3.Literature Review and Hypotheses Development
3.1.Religiosity and Corporate Social Responsibility (CFP)
Several studies examined the relationship between religion or religiosity and CSR. For example, Murphy and Smolarski (2020) investigated the direct link between normative Islam and political CSR. Ramasamy et al. (2010) investigated the influence of religiosity and values on corporate social responsibility (CSR) support among consumers in Hong Kong and Singapore. Su (2019) examined the link between religion and CSR in low- and high-polluting industries in China.
However, while some studies have focused on the reporting of the connection between religion and CSR, relatively little empirical evidence is available that shows the relationship between executives’ religiosity and the firm’s CSR activities, especially in the Korean context. Therefore, this study suggests that Korean executives’ religiosity can be seen as an important driver of the firm’s CSR activities. These arguments lead to the following hypothesis.
H1: Korean executives’ religiosity is positively related to the firm’s social responsibility activities.
3.2.Religiosity and Corporate Financial Performance (CFP)
An individual’s religiosity can be an individual-level driver of a firm’s operations, efficiency, or productivity, which helps to achieve the goal of the company in increasing the firm’s financial performance. For example, Pepis and de Jong (2019) examined the long-term effects of Shariah-compliant business practices on financial performance and found that Shariah compliance positively influences a firm’s long-term financial performance. Salaber (2013) examined the influences of religious preferences on share prices and expected returns in 12 European countries, and found that that religion has a significant effect on the share price of companies whose activities are considered unethical, i.e., tobacco manufacturers and alcohol producers. Chourou (2018) examined whether religiosity is associated with the valuation multiples investors assign to fair-valued assets that are susceptible to managerial bias. They found that the value relevance of such assets is higher for firms located in more religious counties than it is for firms located in less religious counties. Additional tests showed that the positive association between religiosity and value relevance of fair-valued assets is limited to firms with high fair value exposure, and it is stronger for firms with lower audit quality and lower institutional ownership. Therefore, Korean executives’ religiosity could be positively related to the firm’s financial performance. Based on this, the following hypothesis is proposed.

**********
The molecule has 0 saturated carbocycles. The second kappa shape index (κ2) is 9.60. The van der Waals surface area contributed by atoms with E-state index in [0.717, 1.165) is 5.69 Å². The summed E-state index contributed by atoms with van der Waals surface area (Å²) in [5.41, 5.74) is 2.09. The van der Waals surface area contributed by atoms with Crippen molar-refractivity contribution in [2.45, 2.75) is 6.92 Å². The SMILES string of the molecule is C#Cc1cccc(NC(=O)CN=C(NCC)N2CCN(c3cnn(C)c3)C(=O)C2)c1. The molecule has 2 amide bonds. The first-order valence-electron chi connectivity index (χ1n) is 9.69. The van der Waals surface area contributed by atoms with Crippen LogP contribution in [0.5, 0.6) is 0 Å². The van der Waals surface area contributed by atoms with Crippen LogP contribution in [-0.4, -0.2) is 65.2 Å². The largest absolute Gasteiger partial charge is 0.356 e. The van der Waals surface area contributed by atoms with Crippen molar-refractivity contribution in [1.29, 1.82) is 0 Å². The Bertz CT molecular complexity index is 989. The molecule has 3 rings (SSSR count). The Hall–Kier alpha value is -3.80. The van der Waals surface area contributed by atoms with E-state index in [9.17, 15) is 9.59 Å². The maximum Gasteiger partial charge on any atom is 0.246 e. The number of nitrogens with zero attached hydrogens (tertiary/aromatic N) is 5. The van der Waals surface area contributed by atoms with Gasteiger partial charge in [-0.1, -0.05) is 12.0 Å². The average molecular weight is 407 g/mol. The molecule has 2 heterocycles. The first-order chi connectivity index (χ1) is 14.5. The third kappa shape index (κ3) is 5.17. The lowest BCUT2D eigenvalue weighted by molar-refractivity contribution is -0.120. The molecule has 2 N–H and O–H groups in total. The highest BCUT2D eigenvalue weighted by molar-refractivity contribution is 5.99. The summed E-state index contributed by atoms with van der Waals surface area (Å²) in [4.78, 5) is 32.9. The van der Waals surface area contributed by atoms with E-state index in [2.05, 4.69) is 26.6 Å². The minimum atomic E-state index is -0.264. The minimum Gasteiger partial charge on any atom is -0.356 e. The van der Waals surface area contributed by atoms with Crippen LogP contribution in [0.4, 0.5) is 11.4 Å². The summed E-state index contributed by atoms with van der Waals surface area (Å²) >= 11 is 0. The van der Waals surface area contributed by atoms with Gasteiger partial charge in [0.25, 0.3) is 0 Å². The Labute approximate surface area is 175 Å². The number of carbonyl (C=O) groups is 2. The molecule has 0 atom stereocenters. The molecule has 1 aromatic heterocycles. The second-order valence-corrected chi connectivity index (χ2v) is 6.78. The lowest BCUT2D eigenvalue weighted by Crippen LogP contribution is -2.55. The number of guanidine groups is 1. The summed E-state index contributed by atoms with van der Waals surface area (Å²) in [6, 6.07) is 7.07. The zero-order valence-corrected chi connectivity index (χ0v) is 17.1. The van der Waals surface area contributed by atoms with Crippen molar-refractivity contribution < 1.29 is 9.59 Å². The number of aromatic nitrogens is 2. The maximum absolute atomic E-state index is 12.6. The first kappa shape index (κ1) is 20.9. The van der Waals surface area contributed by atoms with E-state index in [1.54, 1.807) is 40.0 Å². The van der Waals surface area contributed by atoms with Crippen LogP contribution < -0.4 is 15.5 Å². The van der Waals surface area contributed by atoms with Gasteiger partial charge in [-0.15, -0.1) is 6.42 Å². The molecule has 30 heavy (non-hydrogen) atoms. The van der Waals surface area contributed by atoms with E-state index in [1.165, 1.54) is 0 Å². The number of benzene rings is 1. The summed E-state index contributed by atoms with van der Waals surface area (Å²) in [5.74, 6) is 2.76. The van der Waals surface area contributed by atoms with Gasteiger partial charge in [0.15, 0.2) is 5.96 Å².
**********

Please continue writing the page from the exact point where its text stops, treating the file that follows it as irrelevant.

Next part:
H2: Korean executives’ religiosity is positively related to the firm’s financial performance.
3.3.Individual Social Responsibility (ISR) and Corporate Social Responsibility (CSR)
Individual social responsibility (ISR) is the perception of an individual towards social responsibility, or an individual’s personal social responsibility in the society such as recycling behavior, green consumption, or donation to charities (Song & Kim, 2018). Since executives are leaders in their companies, the role they play is very important in ensuring good corporate governance for the purpose of achieving CSR. Thus, their ISR would play a significant role in achieving CSR.
Tourigny et al. (2019) proposed that the ethical stance of supervisors influences subordinates’ perceptions of CSR which in turn influences subordinates’ trust in the organization resulting in their taking increased personal social responsibility and engagement in organizational citizenship behaviors (OCB) oriented toward both the organization and other individuals. Hence, executives with a high level of ISR might also lead to a correspondingly high level of CSR since their ISR would be related to a firm’s CSR activities. Therefore, ISR in this research is investigated with its link with CSR. Hence, the following hypothesis is developed. H3: Korean executives’ ISR is positively related to the firm’s social responsibility activities.
3.4.Individual Social Responsibility (ISR) and Corporate Financial Performance (CFP)
While ISR takes many forms and dimensions where an individual’s behavior can be manifested, ISR has been seen as a major contributing factor for realizing a firm’s strategies for a more responsible role, which shows the direct link between ISR and CSR. Moreover, corporate managers might have a personal reason to understand the association between CSR and the capital market since the market reacts to information about CSR (Richardson et al., 1999). When managers are interested in maximizing stock price, their ISR can yield CSR by investing in projects that can offer positive CSR outcomes (Friedman & Heinle, 2016). Moreover, just like CSR, ISR can also be a key component of corporate sustainability, which influences CFP. Hence, executives’ ISR can shape market outcomes. Based on this argumentation, the following hypothesis is proposed.